– Moody’s and S&P affirm credit rating
Two Credit Rating Agencies – Moody’s Investor Services (Moody’s) and Standard and Poor’s (S&P) – affirmed Ghana’s Credit Rating at B3 and B- respectively. The Rating Agencies also maintained Ghana’s outlook.
In making their decision, the credit rating agencies considered Ghana’s improving growth prospects, resilient external sector performance, and continued access to the capital markets [domestic and international] as essential factors in maintaining the rating and outlook. Notably, the two rating agencies recognised the efforts of government to ‘build back better’ through the innovative Ghana CARES (Obaatanpa) programme.
Furthermore, both credit rating agencies (Moody’s and S&P) acknowledged that Ghana’s economy is recovering from effects of the pandemic faster than its peers; hence the need to focus more on growth and implementation of the Ghana CARES programme.
S&P in particular maintained Ghana’s rating on the back of growing economic prospects and the relatively transparent and responsive political institutions. The stable outlook balances risks from fiscal and external financing pressures against the country’s medium-term economic growth prospects.
Understandably, both credit rating agencies raised some concerns about Ghana’s debt affordability and levels. Government, however, is committed to debt sustainability and fiscal consolidation. As such, between 2019 and 2021 government has undertaken various liability management measures to proactively reduce the external debt stock and the interest expense burden. As a result, government bought back and retired over US$900m worth of Eurobonds, which has reduced the external debt stock significantly.
“On the domestic front, government continues to conduct active liability management. This year alone GH¢4.84billion has been used for domestic liability management, which involves the buy-back of 3-yr and 5-yr bonds. This has reduced the refinancing and rollover risks and interest cost inherent in the public debt portfolio. Our strategy has also positively impacted the interest rates on the primary and secondary securities markets,” said a Ministry of Finance statement issued in Accra yesterday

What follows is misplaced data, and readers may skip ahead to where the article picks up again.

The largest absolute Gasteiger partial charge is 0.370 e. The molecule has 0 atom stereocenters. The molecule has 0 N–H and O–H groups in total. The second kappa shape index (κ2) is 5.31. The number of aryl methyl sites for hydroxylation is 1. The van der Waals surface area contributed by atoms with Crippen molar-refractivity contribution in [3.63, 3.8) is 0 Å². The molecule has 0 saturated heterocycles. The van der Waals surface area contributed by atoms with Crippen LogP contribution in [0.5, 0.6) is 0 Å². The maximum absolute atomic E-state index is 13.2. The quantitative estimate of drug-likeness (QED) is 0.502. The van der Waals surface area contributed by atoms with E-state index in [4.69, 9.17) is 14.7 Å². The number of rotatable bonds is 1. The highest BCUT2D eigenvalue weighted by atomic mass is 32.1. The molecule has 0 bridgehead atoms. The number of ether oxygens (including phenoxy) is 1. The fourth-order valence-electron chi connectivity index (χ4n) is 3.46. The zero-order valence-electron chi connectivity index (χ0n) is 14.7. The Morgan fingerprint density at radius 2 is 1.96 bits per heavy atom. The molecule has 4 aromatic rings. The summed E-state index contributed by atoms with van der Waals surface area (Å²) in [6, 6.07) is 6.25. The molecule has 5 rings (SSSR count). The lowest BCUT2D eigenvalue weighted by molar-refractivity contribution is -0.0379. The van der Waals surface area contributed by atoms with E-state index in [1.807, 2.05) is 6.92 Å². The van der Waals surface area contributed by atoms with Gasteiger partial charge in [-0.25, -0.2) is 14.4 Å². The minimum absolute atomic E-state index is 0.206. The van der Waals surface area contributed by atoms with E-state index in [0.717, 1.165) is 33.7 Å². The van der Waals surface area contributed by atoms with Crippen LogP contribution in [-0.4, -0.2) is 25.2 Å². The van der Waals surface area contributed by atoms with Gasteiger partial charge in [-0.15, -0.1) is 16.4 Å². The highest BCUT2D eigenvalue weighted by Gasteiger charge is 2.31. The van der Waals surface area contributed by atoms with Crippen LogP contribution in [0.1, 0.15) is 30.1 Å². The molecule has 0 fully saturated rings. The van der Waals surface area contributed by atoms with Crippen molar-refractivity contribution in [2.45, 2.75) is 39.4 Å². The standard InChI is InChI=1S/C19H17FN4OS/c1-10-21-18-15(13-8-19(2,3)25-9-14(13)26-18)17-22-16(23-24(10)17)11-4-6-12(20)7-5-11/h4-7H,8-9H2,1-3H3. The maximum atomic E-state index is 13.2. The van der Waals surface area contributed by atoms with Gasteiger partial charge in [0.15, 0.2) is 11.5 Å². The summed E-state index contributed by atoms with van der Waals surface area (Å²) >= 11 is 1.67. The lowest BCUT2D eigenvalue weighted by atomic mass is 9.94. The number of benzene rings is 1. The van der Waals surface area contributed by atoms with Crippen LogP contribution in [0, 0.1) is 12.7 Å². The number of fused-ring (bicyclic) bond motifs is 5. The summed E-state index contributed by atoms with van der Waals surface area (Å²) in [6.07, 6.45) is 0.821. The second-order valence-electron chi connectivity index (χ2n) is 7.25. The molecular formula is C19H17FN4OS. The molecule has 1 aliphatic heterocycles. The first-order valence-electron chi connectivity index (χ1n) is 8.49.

The Ministry of Finance assured the general public that government is doing its best to vaccinate the majority of adult Ghanaians in order to achieve herd-immunity – a need that has become even more imperative with the seeming third wave upon us. To this end, Ghana is in constant talks with the African Vaccination Acquisition Trust (AVAT) for the supply of 17 million Johnson and Johnson doses. Ghana is among the 27 African countries which have made the initial deposit and completed the legal requirements, readiness checklist and emergency use authorisation required. The first batch of the vaccine is expected this month under the programme.
As previously stated in numerous publications and media interactions, the primary aim of the government of Ghana – especially during onset of the pandemic – was to save lives and livelihoods. As such, government has implemented various life-saving initiatives and interventions in 2020/21 to protect the general population against the pandemic’s adverse social and economic effects.
These interventions led to significant unbudgeted expenditures and elevated debt levels. However, Ghana’s economic fundamentals remain strong despite these interventions, and recovery prospects are high. This is reflected in the positive narrative by both rating agencies and other organisations, such as the IMF, as to how well Ghana has managed its economy under the pandemic.
In addition, Ghana’s medium-term plan is underpinned by a robust strategy to safeguard growth beyond 5% over the medium-term; return to the fiscal path of under a 5% of GDP fiscal deficit; and attain a positive primary balance by 2024. We will sustain our progress and accelerate this through the GH¢100billion Ghana CARES transformation programme within the general policy framework of Ghana Beyond Aid, and certainly beyond the pandemic.